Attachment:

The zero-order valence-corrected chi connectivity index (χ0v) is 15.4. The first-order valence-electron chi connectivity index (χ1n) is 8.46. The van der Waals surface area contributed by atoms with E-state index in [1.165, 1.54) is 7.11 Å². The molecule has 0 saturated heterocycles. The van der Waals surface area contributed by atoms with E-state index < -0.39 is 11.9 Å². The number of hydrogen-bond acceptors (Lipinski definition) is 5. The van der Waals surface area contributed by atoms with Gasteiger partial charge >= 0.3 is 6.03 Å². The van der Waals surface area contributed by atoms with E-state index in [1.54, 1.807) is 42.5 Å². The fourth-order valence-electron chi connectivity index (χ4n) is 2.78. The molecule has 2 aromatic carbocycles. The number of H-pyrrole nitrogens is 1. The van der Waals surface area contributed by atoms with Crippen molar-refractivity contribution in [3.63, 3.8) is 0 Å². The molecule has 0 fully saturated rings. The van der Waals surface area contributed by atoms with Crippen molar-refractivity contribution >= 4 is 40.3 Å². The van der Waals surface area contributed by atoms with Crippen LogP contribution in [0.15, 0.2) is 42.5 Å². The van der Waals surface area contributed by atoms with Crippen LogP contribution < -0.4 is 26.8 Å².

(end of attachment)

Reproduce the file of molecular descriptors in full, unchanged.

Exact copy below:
The zero-order valence-corrected chi connectivity index (χ0v) is 15.4. The first-order valence-electron chi connectivity index (χ1n) is 8.46. The van der Waals surface area contributed by atoms with E-state index in [1.165, 1.54) is 7.11 Å². The molecule has 0 saturated heterocycles. The van der Waals surface area contributed by atoms with E-state index < -0.39 is 11.9 Å². The number of hydrogen-bond acceptors (Lipinski definition) is 5. The van der Waals surface area contributed by atoms with Gasteiger partial charge >= 0.3 is 6.03 Å². The van der Waals surface area contributed by atoms with E-state index in [1.54, 1.807) is 42.5 Å². The fourth-order valence-electron chi connectivity index (χ4n) is 2.78. The molecule has 2 aromatic carbocycles. The number of H-pyrrole nitrogens is 1. The van der Waals surface area contributed by atoms with Crippen molar-refractivity contribution in [3.63, 3.8) is 0 Å². The molecule has 0 fully saturated rings. The van der Waals surface area contributed by atoms with Crippen molar-refractivity contribution >= 4 is 40.3 Å². The van der Waals surface area contributed by atoms with Crippen LogP contribution in [0.15, 0.2) is 42.5 Å². The van der Waals surface area contributed by atoms with Crippen LogP contribution < -0.4 is 26.8 Å².